Fioriti said he never really thought of Loyd Smith as a stepfather. Loyd Smith coached his baseball team, taught him how to shoot a basketball and talked to him about life and the world, remembers Fioriti.
"He was always there for me, and he didn’t have to be," he said. "If it wasn’t for him, I wouldn’t be who I am now."
Loyd Smith married Fioriti’s mother, Lynn Smith, in 1986. Fioriti said his stepfather would do anything for his mother. "He just wanted her to be happy."
He was married to his first wife and the mother of his three natural children, Marjorie, for 26 years. She died of leukemia on Sept. 19, 1985.
Loyd Smith was a romantic man, said Lynn Smith. He always sent flowers to her office on Valentine’s Day and her birthdays. She said her husband never forgot a birthday, and he always gave her a heartfelt card. She remembers the "pyramid of kisses" that he included in every card. He drew an upside-down triangle "full of kisses," she said.
"He was always there," said Lynn Smith. "He loved me very much. Even in his last days, he would call out to me to tell me he loved me."
She remembers the times when he would sing to her with his guitar. He always loved music, and after retirement, he learned to play the guitar. His favorite music was country and church music. "The kind of church music you grow up with," said Lynn Smith.
At Loyd Smith’s funeral, Don Bryant, his friend of more than 40 years, played a song on Loyd Smith’s guitar to honor his friend. Bryant said they were like brothers. The two had golfed together from Maryland to Florida, and in Colorado.
"He was brilliant," said Bryant.
LOYD SMITH’S PASSION for golf and competition was obvious to anyone who knew him, said Bowles. The friends had an ongoing joke with their colleagues in the Washington police department. "We challenged any two other policemen to any game with a ball," wrote Loyd Smith in his "Funeral Notes."
"Everyone wanted to challenge the Loyd and John show," said Bowles.
And while he was competitive in sports and ambitious in his career, he always remained humble.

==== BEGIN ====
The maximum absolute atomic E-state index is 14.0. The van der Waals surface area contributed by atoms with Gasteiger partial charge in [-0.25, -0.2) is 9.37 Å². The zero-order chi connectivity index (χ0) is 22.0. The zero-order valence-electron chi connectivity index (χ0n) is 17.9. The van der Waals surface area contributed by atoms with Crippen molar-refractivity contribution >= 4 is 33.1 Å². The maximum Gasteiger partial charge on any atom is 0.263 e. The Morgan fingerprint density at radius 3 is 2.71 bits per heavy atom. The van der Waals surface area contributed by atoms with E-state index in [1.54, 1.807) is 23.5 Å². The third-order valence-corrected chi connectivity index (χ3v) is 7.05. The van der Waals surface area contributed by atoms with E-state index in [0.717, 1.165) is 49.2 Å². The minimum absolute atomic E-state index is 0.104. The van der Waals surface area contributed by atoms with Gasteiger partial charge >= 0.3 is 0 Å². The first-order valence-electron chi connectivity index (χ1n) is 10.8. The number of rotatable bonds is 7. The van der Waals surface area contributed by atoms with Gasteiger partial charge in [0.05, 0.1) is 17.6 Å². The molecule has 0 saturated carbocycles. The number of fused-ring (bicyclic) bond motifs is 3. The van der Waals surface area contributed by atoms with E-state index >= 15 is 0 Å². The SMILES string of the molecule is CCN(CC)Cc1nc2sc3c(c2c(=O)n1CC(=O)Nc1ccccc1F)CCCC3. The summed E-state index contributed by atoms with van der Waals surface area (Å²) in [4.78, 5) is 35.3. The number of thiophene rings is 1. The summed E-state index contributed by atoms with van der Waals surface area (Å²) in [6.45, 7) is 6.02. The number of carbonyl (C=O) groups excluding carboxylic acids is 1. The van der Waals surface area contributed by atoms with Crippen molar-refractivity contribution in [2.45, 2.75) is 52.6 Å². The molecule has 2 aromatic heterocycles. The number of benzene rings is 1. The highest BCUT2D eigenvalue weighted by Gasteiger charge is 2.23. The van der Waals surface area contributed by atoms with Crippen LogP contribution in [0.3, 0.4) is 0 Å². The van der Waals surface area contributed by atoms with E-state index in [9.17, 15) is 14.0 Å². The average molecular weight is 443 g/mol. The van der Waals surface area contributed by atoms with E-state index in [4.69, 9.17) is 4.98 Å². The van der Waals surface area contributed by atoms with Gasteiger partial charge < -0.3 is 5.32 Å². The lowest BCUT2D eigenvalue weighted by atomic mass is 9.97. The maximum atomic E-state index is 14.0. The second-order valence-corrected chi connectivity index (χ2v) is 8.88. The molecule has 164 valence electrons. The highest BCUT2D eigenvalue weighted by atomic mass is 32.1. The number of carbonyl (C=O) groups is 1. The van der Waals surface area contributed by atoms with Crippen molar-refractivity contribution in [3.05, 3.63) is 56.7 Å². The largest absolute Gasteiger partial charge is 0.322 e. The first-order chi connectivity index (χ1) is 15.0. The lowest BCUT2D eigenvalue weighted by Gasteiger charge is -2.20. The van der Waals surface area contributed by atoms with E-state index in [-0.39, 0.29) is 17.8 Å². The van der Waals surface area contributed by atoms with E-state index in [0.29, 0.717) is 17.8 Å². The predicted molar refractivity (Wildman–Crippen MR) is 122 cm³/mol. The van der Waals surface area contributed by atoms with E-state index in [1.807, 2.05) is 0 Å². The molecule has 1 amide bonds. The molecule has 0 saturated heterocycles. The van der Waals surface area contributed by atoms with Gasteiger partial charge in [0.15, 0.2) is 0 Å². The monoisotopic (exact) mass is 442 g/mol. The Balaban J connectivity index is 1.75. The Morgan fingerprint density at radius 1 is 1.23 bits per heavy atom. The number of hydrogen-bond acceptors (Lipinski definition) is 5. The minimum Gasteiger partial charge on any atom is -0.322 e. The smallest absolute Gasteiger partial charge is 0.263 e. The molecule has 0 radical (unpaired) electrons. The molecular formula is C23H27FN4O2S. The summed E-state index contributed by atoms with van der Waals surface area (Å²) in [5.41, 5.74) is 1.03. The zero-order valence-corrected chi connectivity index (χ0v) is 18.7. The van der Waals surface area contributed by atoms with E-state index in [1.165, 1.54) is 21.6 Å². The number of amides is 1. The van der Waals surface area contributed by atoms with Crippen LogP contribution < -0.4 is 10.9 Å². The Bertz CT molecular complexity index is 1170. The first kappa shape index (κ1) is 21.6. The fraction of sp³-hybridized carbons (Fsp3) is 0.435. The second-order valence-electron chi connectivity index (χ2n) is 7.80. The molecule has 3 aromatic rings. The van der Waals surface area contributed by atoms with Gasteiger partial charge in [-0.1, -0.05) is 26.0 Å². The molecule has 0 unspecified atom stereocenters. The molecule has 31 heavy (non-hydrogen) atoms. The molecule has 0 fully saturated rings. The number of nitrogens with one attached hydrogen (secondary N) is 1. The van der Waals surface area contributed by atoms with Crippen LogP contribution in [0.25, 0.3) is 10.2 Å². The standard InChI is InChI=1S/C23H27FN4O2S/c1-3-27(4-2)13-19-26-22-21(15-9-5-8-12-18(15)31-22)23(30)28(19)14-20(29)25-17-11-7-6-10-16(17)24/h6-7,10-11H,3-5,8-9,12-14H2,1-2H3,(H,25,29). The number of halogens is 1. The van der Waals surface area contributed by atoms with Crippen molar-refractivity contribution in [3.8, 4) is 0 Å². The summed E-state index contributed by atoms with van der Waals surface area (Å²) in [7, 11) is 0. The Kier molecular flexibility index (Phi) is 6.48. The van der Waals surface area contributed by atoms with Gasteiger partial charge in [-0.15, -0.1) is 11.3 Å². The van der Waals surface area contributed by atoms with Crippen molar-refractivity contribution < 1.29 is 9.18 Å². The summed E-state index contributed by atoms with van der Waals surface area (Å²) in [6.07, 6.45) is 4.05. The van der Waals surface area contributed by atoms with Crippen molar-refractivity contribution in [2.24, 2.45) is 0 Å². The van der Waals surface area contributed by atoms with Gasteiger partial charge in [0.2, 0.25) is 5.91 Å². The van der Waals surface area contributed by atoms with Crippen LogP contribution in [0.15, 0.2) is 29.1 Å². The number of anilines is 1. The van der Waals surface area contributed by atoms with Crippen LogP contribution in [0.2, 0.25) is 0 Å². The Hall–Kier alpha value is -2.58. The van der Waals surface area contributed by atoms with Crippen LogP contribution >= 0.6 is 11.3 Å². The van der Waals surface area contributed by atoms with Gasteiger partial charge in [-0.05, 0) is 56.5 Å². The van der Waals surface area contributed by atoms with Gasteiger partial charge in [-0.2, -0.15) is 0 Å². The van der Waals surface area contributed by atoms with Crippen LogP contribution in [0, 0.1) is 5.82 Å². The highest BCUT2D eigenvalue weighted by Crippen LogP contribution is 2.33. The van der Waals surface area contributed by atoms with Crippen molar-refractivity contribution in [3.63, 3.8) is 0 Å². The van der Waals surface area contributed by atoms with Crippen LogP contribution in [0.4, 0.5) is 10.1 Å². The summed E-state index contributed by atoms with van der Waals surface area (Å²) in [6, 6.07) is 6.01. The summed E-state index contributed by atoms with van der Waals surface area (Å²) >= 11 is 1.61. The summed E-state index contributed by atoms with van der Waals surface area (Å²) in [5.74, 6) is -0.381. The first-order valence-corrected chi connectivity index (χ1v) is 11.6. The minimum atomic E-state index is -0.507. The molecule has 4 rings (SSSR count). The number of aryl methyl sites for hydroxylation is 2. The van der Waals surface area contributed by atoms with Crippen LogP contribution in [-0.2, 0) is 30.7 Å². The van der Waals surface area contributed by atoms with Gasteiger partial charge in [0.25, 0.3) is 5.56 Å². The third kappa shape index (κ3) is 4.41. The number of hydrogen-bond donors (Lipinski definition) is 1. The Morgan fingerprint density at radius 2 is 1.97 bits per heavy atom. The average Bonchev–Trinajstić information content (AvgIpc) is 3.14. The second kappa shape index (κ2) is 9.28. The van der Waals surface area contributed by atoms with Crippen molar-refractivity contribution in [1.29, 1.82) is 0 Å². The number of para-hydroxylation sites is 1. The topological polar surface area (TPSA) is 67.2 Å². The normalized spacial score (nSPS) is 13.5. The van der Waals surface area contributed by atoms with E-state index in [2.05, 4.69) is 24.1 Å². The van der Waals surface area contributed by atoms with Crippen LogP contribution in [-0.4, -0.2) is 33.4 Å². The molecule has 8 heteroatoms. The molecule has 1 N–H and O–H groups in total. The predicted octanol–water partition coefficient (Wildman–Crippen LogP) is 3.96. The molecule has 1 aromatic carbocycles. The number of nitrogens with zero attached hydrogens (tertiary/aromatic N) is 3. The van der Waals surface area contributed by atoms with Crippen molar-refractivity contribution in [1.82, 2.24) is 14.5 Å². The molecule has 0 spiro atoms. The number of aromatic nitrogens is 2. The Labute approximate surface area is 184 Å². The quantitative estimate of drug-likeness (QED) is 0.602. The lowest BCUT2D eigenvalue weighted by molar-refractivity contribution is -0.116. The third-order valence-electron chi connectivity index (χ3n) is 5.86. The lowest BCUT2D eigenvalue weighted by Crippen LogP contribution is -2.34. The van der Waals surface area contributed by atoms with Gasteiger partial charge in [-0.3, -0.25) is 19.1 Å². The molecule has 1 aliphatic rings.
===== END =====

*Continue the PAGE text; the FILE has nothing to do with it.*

"He just thought of himself as a regular guy," said Brian Smith.
But he wasn’t just a regular guy. He was honest, caring and loyal, above and beyond the natural call of duty, said Bowles.
"Loyd was someone I was proud to call my friend," said Bowles.
"I was not fortunate enough to have a brother in my life, but God took care of that with Loyd."
"Nobody could have asked for a better friend," wrote Loyd Smith, in "Funeral Notes." "I cherish the relationship."
Loyd Smith also took pleasure in telling humorous stories, said Sisson. His sense of humor was dry, "but you got the point," said Bowles. His friends remembered that he often told the same story several times, but the humor was never lost.
Sisson said Loyd Smith impressively graduated summa cum laude from American University’s law enforcement school in 1975, all while working full-time with the Washington police department and raising three toddlers with his wife, Marjorie. Bowles said he was one of the most knowledgeable police officials he had ever worked with or known.
He also met several presidents while on duty as a Washington police officer. He worked the inaugurations of both John F. Kennedy and Jimmy Carter, and he was on duty at the National Mall during Martin Luther King Jr.’s "I Have a Dream" speech.
Loyd Smith was born in Carabelle, Fla., a small Gulf Coast town in the panhandle, near Tallahassee. He frequently visited Mount Dora, Fla., a small Central Florida town near Orlando. Lynn Smith said her husband just loved the quaint town, and they bought a condominium there. Loyd Smith requested that his family spread his ashes there, on Lake Dora. Their condo has a view of the lake, so Loyd Smith knew that Lynn would be able to look out and find comfort in knowing he’s out there, she said.
"He was the greatest man I’ve ever known," said Brian Smith.